Doctor of Education in Organizational Leadership, Nova Southeastern University
As scholar in residence for schools, communities, and diversity, Dr. Gigi Gilbert has a wide mandate at the School of Education and Human Development. A veteran South Florida teacher and administrator with 35 years of experience, Gilbert serves as a liaison with Miami-Dade County Public Schools, facilitating field placements, professional development programs, and other activities.
“Our partnership with Miami-Dade schools is very important as we prepare students to become effective teachers,” said Gilbert. “To take just one example, our student teachers need to understand the varied social, emotional, and cultural background of the children in their classrooms. We have a highly diverse population here, and new teachers need to be well prepared to survive and thrive in very different school settings.”
Gilbert joined SEHD in August 2018 at the invitation of Dean Laura Kohn-Wood. The two met at Sunset Elementary, one of the SEHD professional development schools, where Gilbert was assistant principal and Kohn-Wood’s son Liam was a student. “We developed a close friendship, and Dr. Kohn-Wood asked Gilbert to join the school on a part-time basis after my retirement,” Gilbert said. “It’s a great fit for me and the school.”
Gilbert, who holds a doctor of education in organizational leadership from Nova Southeastern University, has more than three decades of experience as a principal, assistant principal, and instructor at Miami-Dade public schools.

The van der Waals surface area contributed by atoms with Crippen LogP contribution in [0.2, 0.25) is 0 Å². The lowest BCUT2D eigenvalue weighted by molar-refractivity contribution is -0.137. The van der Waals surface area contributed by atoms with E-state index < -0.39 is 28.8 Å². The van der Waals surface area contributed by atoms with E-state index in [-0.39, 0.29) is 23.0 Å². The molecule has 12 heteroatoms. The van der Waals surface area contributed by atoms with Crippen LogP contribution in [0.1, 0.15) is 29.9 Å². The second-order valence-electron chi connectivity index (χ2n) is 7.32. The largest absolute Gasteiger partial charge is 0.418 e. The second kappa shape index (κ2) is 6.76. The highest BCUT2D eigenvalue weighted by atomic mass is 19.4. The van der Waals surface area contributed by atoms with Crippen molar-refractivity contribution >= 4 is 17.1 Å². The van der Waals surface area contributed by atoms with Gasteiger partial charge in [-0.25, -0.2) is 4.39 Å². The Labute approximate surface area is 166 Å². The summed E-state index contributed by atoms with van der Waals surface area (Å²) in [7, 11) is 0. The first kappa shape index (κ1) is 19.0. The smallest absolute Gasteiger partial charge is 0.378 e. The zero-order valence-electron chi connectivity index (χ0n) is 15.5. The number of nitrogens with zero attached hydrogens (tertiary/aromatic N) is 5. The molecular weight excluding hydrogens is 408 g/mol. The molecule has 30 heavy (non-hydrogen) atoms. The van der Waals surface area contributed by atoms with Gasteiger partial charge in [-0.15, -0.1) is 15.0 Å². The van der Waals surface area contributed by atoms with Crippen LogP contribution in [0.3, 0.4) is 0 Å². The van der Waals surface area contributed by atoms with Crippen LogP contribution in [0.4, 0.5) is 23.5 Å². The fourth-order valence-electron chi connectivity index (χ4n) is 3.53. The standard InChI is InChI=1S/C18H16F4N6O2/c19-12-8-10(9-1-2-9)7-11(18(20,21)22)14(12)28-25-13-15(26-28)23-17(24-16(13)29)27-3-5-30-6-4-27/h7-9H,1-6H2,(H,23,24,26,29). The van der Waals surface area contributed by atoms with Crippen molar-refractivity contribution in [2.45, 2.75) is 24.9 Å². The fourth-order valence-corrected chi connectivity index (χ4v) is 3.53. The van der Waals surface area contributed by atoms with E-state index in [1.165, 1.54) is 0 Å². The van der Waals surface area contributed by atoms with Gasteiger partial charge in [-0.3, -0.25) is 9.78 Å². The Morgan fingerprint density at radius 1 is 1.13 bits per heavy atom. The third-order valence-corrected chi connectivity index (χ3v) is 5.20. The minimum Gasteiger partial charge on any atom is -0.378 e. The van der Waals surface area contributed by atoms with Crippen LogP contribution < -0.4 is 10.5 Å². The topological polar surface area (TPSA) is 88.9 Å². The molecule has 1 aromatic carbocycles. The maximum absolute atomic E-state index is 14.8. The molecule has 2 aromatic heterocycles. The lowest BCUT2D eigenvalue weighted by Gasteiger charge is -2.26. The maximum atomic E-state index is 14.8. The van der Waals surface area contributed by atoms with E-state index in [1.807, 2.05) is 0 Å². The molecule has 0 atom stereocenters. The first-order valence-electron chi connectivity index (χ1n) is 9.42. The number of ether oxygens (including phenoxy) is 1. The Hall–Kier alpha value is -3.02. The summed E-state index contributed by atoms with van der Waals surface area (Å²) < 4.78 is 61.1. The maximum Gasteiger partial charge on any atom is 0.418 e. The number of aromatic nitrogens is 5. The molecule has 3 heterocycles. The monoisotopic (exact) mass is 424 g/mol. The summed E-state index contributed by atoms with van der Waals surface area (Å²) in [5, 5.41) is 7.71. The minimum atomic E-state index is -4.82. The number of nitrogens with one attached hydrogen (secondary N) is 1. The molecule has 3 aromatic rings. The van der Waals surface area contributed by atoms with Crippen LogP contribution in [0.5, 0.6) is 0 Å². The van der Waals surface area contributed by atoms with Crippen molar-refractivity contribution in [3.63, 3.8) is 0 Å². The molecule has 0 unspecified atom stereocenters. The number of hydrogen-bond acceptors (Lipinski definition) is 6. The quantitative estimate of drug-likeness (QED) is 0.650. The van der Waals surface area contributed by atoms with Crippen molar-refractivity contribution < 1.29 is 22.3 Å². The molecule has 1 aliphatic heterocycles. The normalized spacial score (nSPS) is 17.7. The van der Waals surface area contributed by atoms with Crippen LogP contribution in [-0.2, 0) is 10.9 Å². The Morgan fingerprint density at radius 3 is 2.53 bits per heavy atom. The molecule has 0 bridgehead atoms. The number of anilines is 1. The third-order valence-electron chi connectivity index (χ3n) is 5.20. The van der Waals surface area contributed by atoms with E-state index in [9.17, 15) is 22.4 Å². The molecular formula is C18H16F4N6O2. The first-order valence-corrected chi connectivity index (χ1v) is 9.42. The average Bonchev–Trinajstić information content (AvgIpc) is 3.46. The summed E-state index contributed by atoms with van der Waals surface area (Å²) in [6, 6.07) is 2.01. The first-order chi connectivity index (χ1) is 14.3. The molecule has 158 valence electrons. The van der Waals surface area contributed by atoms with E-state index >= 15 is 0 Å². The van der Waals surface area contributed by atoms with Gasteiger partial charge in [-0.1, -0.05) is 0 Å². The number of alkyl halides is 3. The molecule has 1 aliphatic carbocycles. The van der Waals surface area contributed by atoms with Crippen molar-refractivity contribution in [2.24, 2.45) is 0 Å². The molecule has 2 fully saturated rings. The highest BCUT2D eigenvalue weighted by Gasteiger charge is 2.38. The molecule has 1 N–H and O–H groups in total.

Leading SEHD initiatives
Drawing on her in-depth understanding of the racial, cultural and social issues that impact Miami-Dade students, teachers, and administrators, Gilbert is leading several important SEHD initiatives. “We need to take a closer look at ourselves and our practices in order to continue building a culture of diversity and inclusion,” she said.
For instance, Gilbert is leading the school’s Task Force for Best Practices for Race, Ethnicity and Culture. One issue being discussed this spring is development of a protocol to address racial or ethnic incidents that might occur in a variety of settings. “Our task force is working on a list of steps to handle a problem, if one occurs,” she said. “We believe that clear and timely communication is essential, whether an incident involves a student, parent, faculty member, or staff.”
Because it can be difficult for any academic institution to “hold up a mirror” and get an accurate picture, Gilbert is working with a group involving the University of Miami’s Office of Institutional Culture, to create a faculty and staff Intergroup Dialogue Program for the School of Education, which is a social justice pedagogy from the University of Michigan. “The program will be introduced at our school-wide faculty and staff spring meeting,” she said. “A small group of faculty and staff will plan and prepare over the summer to start in the fall. We will start with the “Race” dialogue.”
Gilbert is also organizing a training program on restorative justice for faculty and staff. An alternative to traditional student discipline for actions like bullying or picking fights, restorative justice focuses on making amends for such behavior and examining the root causes for those actions. “Restorative justice also focuses on preventing negative behaviors,” said Gilbert. “Our goal with the training will be to create a more inclusive culture of belonging and respect for all.”